59 Case Study 2: 33 kV Wind Farm Export Cables 33 kV Export Cable Circuit Details 1.7 km single core XLPE land cable 9.6/11.5 km 3 core XLPE subsea cable

60 Case Study 2: 33 kV Wind Farm Export Cables On-line PD test equipment installation at switching substation HFCT SensorsHVPD Multi™ PD Monitor

61 Case Study 2: 33 kV Wind Farm Export Cables On-line PD test results - Phase Resolved PD Patterns L1L2L3 L1L2L3 Circuit A Circuit B

62 Case Study 2: 33 kV Wind Farm Export Cables Circuit A: On-line PD monitoring results PD Activity Over One Week – Load related PD on Phase L3 Circuit 1 L1L2L3

63 Case Study 2: 33kV Wind Farm Export Cables Circuit B: On-line PD monitoring results Circuit 2 L1L2L3 PD Activity Over One Week – high levels of hourly PD variation

64 Case Study 2: 33 kV Wind Farm Export Cables High PD consistently detected on three cables. PD Mapping (PD site location) carried out. Initial focus on Circuit B, L3 phase (highest PD, up to 10,000 pC). PD Mapping –Step 1: On-line TDR for cable return time. –Step 2: Location of measured PD pulses.

65 Case Study 2: 33 kV Wind Farm Export Cables On-line TDR Set-Up Note: PD pulses take similar propagation path

66 Case Study 2: 33 kV Wind Farm Export Cables On-line TDR Waveform Injected pulse Reflection from land- subsea joint. Reflection from grid substation Measured Return Time = 20.9µs

67 Case Study 2: 33 kV Wind Farm Export Cables PD Mapping Due to reflection from land-subsea joint pulse reflection was observed on larger PD pulses. Possible to perform single-ended PD location on Circuit B L3 phase, land section from on-shore substation. Direct PD pulse PD pulse reflection from land-subsea joint. Single PD pulse and reflection measured at switching substation

68 Case Study 2: 33 kV Wind Farm Export Cables PDMap© Graph Showing PD location Land-sea Transition Joint Joint Pit 6 Location (meters) 1,6001,4001,2001, Switching Substation

69 Case Study 2: 33 kV Wind Farm Export Cables Joint with PD removed and replacement cable section installed Location (meters) 1,6001,4001,2001, High PD Detected on L3 PD Located Lower-level sporadic PD signals from different site after joint replacement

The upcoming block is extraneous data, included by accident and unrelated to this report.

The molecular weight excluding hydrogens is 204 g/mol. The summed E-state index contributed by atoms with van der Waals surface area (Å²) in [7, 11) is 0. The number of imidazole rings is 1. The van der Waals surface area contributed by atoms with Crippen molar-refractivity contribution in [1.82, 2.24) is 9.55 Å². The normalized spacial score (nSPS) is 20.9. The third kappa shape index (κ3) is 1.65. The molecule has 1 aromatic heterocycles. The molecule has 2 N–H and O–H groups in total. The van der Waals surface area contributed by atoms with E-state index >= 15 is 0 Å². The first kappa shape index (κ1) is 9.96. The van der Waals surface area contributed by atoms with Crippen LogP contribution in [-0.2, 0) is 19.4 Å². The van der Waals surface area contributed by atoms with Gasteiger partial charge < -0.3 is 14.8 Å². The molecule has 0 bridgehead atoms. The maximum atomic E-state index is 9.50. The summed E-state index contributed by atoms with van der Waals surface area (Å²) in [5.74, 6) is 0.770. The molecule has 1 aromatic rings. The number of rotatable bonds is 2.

70 Summary Pulse reflections from land-subsea joint allowed locations to be made of large PDs on land cable Regular testing of other cables recommended with PDMapping possible if PD level increases PD phase patterns indicate different types of PD Defective joint removed on circuits A and B, L3 -A- Defects due to insufficient mastic around connector -B- Defects along XLPE surface due to bad fitting stress control

71 Case Study 3: Cable Failure on a 12.2 km, 6.6 kV Oil & Gas Platform Feeder Subsea Cable

72 Case Study 3: High Cost Cable Failure on a 12.2 km, 6.6 kV Subsea Feeder Cable The main gas production platform had a single 12.2 km, 6.6 kV interconnecting submarine cable to the satellite production platform, this being the sole supply to all of the MV motors and MV plant on the satellite. An earth fault occurred on the blue phase cable core which meant that the satellite gas platform lost power. Off-line, pinpointing TDR measurements were used to locate the fault and direct the cable repairs. Main Gas Production Platform Satellite Production Platform 6.6 kV Subsea Cable (12.2 km) Fault Location - 56 metres from Satellite Platform

73 Case Study 3: High Cost Cable Failure on a 12.2 km, 6.6 kV Subsea Feeder Cable The off-line TDR testing was conducted at both ends of the 12.2 km long cable. The ‘Return Speed’ of the cable was measured using calibration pulse injections and was found to be 92 m/microsecond TDR measurements from the main platform showed the location of the fault at 99.54% of the cable length out from platform (or % of the total cable length out from the satellite platform). Using the total cable length and the return speed of PD pulses along the cable provided a fault location of around 56 m out from the satellite platform. This position on the cable coincided with the entry point of the cable to the subsea cable pipe.

74 Case Study 3: High Cost Cable Failure on a 12.2 km, 6.6 kV Subsea Feeder Cable It was found that the cause of the fault had been due to the (mechanical) stress-relieving ‘bung’ at the end of the pipe becoming dislodged. The cable had failed due to abrasion due to mechanical movement, with respect to the fixed pipe that led to the cable failure through a sheath fault to earth. The cable fault was repaired with new cable joints and OLPD tests were carried out at both ends of the cable circuit after the repair to ensure that the new cable joints had been installed correctly. These tests showed the re-instated cable was discharge-free and thus suitable for service.